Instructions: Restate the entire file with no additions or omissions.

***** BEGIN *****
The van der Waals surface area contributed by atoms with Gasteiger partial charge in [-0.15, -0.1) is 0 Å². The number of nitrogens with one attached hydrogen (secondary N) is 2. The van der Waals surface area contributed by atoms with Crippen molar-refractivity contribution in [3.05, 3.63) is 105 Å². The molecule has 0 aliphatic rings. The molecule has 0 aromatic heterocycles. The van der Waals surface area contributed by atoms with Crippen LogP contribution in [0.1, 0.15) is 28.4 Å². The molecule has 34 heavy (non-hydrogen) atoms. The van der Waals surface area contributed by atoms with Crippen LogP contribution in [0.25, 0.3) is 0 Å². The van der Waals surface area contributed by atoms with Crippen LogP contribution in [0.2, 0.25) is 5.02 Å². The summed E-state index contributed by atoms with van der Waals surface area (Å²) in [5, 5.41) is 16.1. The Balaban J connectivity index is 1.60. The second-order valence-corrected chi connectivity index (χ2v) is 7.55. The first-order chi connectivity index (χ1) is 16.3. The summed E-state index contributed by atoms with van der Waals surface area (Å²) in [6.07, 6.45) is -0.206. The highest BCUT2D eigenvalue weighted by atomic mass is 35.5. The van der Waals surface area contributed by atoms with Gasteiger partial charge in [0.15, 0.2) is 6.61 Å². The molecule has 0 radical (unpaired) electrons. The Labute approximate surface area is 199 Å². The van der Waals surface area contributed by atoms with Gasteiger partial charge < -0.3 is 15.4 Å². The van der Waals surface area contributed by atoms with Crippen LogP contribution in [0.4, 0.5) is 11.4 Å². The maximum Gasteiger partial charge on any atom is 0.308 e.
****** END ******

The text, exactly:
The van der Waals surface area contributed by atoms with Gasteiger partial charge in [-0.15, -0.1) is 0 Å². The number of nitrogens with one attached hydrogen (secondary N) is 2. The van der Waals surface area contributed by atoms with Crippen molar-refractivity contribution in [3.05, 3.63) is 105 Å². The molecule has 0 aliphatic rings. The molecule has 0 aromatic heterocycles. The van der Waals surface area contributed by atoms with Crippen LogP contribution in [0.1, 0.15) is 28.4 Å². The molecule has 34 heavy (non-hydrogen) atoms. The van der Waals surface area contributed by atoms with Crippen LogP contribution in [0.25, 0.3) is 0 Å². The van der Waals surface area contributed by atoms with Crippen LogP contribution in [0.2, 0.25) is 5.02 Å². The summed E-state index contributed by atoms with van der Waals surface area (Å²) in [5, 5.41) is 16.1. The Balaban J connectivity index is 1.60. The second-order valence-corrected chi connectivity index (χ2v) is 7.55. The first-order chi connectivity index (χ1) is 16.3. The summed E-state index contributed by atoms with van der Waals surface area (Å²) in [6.07, 6.45) is -0.206. The highest BCUT2D eigenvalue weighted by atomic mass is 35.5. The van der Waals surface area contributed by atoms with Gasteiger partial charge in [0.15, 0.2) is 6.61 Å². The molecule has 0 radical (unpaired) electrons. The Labute approximate surface area is 199 Å². The van der Waals surface area contributed by atoms with Gasteiger partial charge < -0.3 is 15.4 Å². The van der Waals surface area contributed by atoms with Crippen LogP contribution in [0.4, 0.5) is 11.4 Å². The maximum Gasteiger partial charge on any atom is 0.308 e.